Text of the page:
Although Nathaniel Hawthorne's relationship with Transcendentalism was not always friendly (16), it is clear that in "The Artist of the Beautiful" he endorses the Transcendentalist position that asserts the individual search for the spiritual dimension of all men and nature. Hawthorne explores the Transcendentalist search for beauty and the individual self in the artistic creation, and presents it as the locus where the artist resists the materialism and utilitarianism of the New England of his time. In the same way that Owen Warland makes use of his artistic experience to resist those who try to disturb him, Hawthorne turns "The Artist of the Beautiful" into an instrument to oppose modern trends and beliefs which, while promising progress, urge men to deny their own spiritual essence.

1. Ralph Waldo Emerson, Journals, May 1846.

2.Ralph Waldo Emerson would publish a famous essay of the same name in 1841, where he defined this concept as "that Unity, that Over-soul, within which every man's particular being is contained and made one with all other; that common heart."

3. These crucial ideas provided the basis for the principles of Transcendentalism, and were developed by Emerson in many essays like "Transcendentalism" (1842); addresses like "The American Scholar" (1837) and "The Divinity School Address" (1838); and lectures such as "The Transcendentalist" (1842), from where the name of the movement came to be known.

4.4. Ralph Waldo Emerson, "Self Reliance," Essays First Series, 1841.

5. Ralph Waldo Emerson, Nature, 1836.

6. Ralph Waldo Emerson, Nature, 1836.

7. Ralph Waldo Emerson, Nature, 1836.

8. Nathaniel Hawthorne, "The Artist of the Beautiful," in Twice Told Tales, 1844.

9. Hawthorne is widely considered to be a Dark Romantic author together with Edgar Allan Poe and Herman Melville. According to the American critic G. R. Thompson, Dark Romantics differ from Transcendentalists in three different ways. First, these writers questioned the idea of perfection and inherent human value, exulting the tendency of all individuals to sin and self-destruction. Second, although they acknowledged the influence of nature as a powerful source, they asserted it could be a sinister power and not always a benevolent and universal mediator between humankind and God. Finally, while Transcendentalists were optimistic about social reforms which would eventually elevate all individuals, Dark Romantics tended to give life to characters who failed in their attempts to overcome their weaknesses. (Introduction: Romanticism and the Gothic Tradition. Gothic Imagination: Essays in Dark Romanticism. Pullman Wa: Washington State University Press, 1974).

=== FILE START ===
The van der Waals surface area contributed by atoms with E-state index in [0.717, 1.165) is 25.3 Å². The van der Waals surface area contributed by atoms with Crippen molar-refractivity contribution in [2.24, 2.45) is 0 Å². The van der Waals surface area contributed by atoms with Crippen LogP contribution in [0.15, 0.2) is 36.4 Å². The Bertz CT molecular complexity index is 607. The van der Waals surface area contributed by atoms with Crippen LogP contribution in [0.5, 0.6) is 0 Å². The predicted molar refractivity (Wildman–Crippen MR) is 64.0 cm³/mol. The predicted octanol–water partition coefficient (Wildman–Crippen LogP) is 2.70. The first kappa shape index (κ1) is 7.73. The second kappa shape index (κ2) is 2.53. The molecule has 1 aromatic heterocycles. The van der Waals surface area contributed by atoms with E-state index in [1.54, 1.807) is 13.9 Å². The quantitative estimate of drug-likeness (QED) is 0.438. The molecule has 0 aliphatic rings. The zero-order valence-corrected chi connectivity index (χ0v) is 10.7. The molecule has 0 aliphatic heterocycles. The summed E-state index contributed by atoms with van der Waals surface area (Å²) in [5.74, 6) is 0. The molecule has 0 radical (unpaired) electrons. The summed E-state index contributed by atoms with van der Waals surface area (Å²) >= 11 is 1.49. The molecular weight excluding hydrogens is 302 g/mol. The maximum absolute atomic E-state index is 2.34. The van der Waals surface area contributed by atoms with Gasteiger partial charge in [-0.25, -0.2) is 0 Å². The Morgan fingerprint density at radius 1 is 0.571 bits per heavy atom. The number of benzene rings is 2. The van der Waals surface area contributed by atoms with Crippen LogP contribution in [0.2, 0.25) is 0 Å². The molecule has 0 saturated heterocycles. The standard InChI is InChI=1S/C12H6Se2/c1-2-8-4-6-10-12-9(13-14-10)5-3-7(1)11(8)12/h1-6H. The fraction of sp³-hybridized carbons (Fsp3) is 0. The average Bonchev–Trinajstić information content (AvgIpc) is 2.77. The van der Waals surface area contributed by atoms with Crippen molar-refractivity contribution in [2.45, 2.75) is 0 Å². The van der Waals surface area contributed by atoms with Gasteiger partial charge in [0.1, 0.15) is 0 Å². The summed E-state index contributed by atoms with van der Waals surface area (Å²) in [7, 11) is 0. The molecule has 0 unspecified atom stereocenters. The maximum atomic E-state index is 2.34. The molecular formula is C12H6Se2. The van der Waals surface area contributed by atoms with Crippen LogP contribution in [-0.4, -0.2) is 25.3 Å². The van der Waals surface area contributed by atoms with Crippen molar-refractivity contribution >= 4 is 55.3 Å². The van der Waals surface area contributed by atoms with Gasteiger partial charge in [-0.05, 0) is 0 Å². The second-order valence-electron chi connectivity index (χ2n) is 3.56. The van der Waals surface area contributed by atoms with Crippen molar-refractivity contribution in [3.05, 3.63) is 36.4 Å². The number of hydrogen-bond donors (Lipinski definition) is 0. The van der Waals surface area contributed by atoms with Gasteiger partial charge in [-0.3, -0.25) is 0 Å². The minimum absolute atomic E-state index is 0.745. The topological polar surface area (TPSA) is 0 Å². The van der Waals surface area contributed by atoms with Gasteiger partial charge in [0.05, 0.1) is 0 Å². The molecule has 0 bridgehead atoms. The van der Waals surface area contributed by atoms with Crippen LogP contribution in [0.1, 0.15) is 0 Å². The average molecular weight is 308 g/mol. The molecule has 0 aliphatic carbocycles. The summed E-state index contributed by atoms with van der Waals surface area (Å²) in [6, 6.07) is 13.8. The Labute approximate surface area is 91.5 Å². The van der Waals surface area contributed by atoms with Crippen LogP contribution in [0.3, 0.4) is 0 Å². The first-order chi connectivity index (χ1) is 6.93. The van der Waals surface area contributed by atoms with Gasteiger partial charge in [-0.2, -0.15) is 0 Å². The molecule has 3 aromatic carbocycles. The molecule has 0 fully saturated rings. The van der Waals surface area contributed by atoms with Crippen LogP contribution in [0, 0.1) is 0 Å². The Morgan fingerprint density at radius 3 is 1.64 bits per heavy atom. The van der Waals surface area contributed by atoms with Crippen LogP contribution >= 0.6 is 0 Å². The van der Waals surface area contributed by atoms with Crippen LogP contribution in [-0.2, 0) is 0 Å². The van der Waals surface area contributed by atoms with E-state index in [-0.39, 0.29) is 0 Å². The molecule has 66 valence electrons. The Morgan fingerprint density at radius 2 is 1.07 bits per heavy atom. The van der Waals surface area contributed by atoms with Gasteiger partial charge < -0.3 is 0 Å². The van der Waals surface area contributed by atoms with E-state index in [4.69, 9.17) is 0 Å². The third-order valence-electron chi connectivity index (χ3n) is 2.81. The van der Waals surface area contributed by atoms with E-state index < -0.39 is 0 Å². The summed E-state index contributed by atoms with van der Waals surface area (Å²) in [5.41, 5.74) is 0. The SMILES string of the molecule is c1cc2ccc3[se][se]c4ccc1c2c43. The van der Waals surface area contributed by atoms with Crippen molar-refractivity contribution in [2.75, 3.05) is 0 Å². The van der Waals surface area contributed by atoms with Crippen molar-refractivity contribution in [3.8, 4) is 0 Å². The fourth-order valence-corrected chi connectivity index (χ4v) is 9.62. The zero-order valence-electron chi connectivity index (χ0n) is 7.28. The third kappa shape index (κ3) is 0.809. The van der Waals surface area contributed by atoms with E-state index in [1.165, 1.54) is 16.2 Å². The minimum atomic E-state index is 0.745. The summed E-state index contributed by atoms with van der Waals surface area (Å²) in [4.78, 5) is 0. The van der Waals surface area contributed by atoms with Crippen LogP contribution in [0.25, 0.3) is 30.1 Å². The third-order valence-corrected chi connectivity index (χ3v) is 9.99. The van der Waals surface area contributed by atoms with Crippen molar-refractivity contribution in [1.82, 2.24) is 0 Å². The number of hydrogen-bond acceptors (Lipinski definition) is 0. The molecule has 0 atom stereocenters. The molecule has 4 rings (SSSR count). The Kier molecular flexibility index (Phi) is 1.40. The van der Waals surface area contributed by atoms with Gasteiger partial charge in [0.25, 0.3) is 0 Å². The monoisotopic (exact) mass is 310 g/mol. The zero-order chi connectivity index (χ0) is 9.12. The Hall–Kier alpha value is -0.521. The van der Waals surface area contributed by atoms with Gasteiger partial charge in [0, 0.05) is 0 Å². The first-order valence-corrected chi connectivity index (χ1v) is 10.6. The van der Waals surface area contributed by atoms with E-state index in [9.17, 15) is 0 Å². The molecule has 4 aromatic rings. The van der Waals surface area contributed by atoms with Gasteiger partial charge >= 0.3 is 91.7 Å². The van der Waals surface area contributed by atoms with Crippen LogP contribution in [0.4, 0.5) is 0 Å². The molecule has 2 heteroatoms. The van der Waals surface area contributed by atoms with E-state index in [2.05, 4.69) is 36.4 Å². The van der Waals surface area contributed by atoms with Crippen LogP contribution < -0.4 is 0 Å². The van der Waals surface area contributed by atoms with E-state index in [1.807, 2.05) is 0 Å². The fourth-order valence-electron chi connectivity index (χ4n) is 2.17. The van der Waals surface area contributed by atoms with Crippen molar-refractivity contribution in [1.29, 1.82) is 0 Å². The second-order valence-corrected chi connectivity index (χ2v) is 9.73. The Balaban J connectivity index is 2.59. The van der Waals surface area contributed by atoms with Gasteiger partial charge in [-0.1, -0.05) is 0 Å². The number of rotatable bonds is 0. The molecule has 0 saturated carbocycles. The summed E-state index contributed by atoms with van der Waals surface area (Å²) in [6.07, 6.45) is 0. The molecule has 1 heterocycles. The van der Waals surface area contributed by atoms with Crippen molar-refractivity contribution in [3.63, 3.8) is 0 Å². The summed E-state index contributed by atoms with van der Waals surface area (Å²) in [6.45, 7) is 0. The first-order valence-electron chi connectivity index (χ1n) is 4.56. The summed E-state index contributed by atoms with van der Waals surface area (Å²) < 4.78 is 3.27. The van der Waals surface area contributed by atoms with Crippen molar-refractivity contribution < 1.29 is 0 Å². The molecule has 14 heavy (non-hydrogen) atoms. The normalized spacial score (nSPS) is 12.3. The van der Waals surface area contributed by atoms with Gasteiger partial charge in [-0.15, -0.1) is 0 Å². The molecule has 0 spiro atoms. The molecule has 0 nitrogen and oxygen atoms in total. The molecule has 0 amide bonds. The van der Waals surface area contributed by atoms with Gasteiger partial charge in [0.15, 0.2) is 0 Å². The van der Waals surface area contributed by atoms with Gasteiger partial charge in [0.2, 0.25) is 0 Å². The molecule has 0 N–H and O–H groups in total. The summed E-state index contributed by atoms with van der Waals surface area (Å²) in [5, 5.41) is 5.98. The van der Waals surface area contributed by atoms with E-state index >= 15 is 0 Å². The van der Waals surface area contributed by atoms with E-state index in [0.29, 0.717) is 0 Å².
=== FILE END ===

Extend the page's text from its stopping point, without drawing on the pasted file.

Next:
For further reading on Hawthorne's work and its relationship with Transcendentalism, see John Erskine, "Transcendental Doctrines in Hawthorne: Self Reliance, Compensation, Circles." Columbia University. Retrieved from:

10. Immanuel Kant, The Critique of Judgement, 1890.

11. Ralph Waldo Emerson, "The Poet" in Essays Second Series, 1844.

12. Elizabeth Brocious. Transcendental Exchange: Alchemical Discourse in Romantic Philosophy and Literature. A thesis submitted to the Faculty of Brigham Young University in partial fulfilment of the requirements for the degree of Master of Arts. Department of English Brigham Young University. April 2008.

13. Ralph Waldo Emerson, "The Poet" in Essays Second Series, 1844.

14. Henry David Thoreau. Walden, 1854.

15. For criticism that depicts Owen as a Transcendentalist failure, see Nina Baym, The Shape of Hawthorne's Career. Ithaca, NY: Cornell UP, 1976; Millicent Bell, Hawthorne's View of the Artist. New York: State U of New York P, 1962; Nicholas K Bromwell, "'The Bloody Hand' of Labor: Work, Class, and Gender in Three Stories by Hawthorne." American Quarterly 42 (1990): 542-564; David V Urban, "Evasion of the Finite in Hawthorne's 'The Artist of the Beautiful.'" Christianity and Literature 54 (2005): 343-357.

16. His critical attitude towards Transcendentalism can be seen, for instance, in the description of his "Giant Transcendentalist," in his allegorical short story "The Celestial Railroad," first published in Mosses from an Old Manse (1843): "He is German by birth, and is called Giant Transcendentalist, but as to his form, his features, his substance, and his nature generally, it is the chief peculiarity of this huge miscreant that neither he for himself nor anybody for him has ever been able to describe them. As we rushed by the cavern's mouth we caught a hasty glimpse of him, looking somewhat like an ill-proportioned figure but considerably more like a heap of fog and duskiness. He shouted after us, but in so strange a phraseology that we knew not what he meant, nor whether to be encouraged or affrighted." Moreover, after his own experience at Brook Farm, a Transcendentalist communitarian experiment, he would express his scepticism towards his neighbors' optimism in his The Blithedale Romance, 1852.